Category Archives: RepRap 3D Printer

Reprap 3D Printer progress and photos

One of the corner angle mounts for my Reprep printer being made on my CNC machine.   As a kid, I was a huge fan of Science Fiction Novels, but never did I really believe I’d see the day where I’d have a robot, that would make me another robot that could then replicate itself.  I think one of the greatest things of our era is the ready access to programmable chips like the ATMEL ATmega series.  These are the processors used on the very popular Arduino and Sanguino boards.  My Reprap will be powered by Sanguino running on an ATMEL atmega eventually.   More on this topic in a later post.  Today is all about showing bits and pieces of my reprap 3d printer.

Reprap 3D printer Y axis WIP        reprap 3D Printer Z axis and x Axis drive side

The Left picture shows the Y Axis set up.  The build platform will be mounted to a carriage that runs on those four 12mm  linear bearings that are seen in the picture running through the center of the chassis.  I need to get a belt with 19 less teeth then my current or cut the belt and clamp both ends to the carriage (the 1/4″ aluminum  square in the pic).  The pic on the right shows the Z Axis as well as the drive motor on the X Axis.  The X axis will have the stepstruder printing heads on a carriage moving on 4 8mm linear bearings.

Reprap 3D printer Z axis other side       RepRap  CNC machined stepstruder print head

The left pic shows the idle side of the X axis as well as the other side Z axis.  I chose to go with the dual stepper motor Z axis over the belt driven dual leadscrew set up.  I have tested it with my zac built stepper driver set up run by a 555 timer pulse generator circuit to drive a pololu A4988 and it works well.  I imagine I’ll have to check for lost steps and align the printer periodically with this set up.  The right hand picture shows my milled stepstruder.  It’s roughly based on the MK6 Stepstruder sold by Makerbot with some Zac-provements.   I still need to order a heater cartridge from them and machine the shaft, heat break standoff and some other pieces to finish the plastistruder unit.  Eventually I hope to have a double extruder head set up so I can run a water soluble support material on one head and the build material on the other, or to do multicolor builds.


My RepRap based 3D printer

This post will catch my readers up to speed on my 3D Printer project.   It’s design is loosely based on the current RepRap Mendel and Prusa Mendel 3D Printer Designs.  My goal was to build as much of my 3d printer from what I had on hand.  I started this project back in May of 2011.  I’ve been working on it in my spare time and having my CNC Mill do 95% of the manufacturing of components for this project.  It’s been a good way for me to build CNC programming experience as well as test out the capabilities of my CNC milling machine (based on the popular RF-45 model Mill Drill) to determine Gen 2 upgrades needed to the CNC Mill.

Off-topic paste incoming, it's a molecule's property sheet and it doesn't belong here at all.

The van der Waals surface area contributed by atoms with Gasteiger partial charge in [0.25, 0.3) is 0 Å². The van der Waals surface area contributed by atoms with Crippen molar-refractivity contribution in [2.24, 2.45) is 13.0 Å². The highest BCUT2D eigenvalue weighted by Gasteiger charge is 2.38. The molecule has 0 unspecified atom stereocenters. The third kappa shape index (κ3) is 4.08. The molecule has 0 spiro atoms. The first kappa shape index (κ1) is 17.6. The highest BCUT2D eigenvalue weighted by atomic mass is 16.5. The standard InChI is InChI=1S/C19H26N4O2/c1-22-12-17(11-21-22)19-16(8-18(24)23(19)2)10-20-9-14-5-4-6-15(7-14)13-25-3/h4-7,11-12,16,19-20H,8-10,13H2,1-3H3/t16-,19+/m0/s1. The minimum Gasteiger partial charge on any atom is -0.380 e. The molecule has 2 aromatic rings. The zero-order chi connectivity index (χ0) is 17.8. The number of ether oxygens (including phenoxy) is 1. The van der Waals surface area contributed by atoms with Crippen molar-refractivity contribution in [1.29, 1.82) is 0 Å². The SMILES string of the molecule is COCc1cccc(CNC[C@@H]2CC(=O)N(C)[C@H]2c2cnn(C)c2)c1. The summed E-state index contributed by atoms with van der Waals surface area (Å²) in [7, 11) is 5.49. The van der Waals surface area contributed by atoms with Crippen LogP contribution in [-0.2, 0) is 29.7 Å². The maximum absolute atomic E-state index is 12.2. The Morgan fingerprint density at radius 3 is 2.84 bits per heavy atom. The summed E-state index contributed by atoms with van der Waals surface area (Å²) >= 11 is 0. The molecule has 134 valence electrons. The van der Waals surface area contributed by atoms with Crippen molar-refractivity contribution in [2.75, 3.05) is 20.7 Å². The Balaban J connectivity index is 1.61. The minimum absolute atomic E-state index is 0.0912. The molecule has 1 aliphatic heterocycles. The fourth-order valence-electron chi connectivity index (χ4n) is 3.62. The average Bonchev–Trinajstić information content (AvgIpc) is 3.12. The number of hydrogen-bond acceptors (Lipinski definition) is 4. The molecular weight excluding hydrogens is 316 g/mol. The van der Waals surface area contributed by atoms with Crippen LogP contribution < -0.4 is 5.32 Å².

My Reprap project is partially inspired by the fact that I had a prototype Objet Alaris 3D printer for evaluation for work for 9 months prior to their launching of that product.  It was mostly product testing and a bit of debugging for Objet but it gave me a full taste of having 3D printer access all the time.  I still have and use many of the components I printed out for the house, my zacbuilt engine driven TIG welder, and of course in the Datsun  and Mustang.   3d Printing, also often refered to as rapid prototyping, is the greatest thing to come along since the advent of CNC machining for the fabricator.   It’s often faster to design a part virtually and just print it out then to try and make it by any other means.  It’s a great way to test out crazy ideas, various styling changes, and tactile features of a design.

Reprap Gen6 electronics      reprap CNC machined Stepstruder plastistruder

My RepRap 3D printer will be driven by Gen 6 electronics.  This SMT board drives all three axis, and the stepstruder (aka plastic extruder printing head as shown in the right pic above) all in a small low power package.  My first go at acquiring a Gen 6 board did not go so well and I ended up returning it.  The board had numerous poorly soldered joints and one chip was floating off board at 20 degrees with several pins in the air.  I since decided to finish the mechanical before reacquiring another Gen 6 board.  By the time I’m ready to fire it up there might even be a better next Gen board design available.

I think I’ll close this post here,  I’ll share more about this project over the coming days to get caught up on where I am to date so I can move forward with the next steps.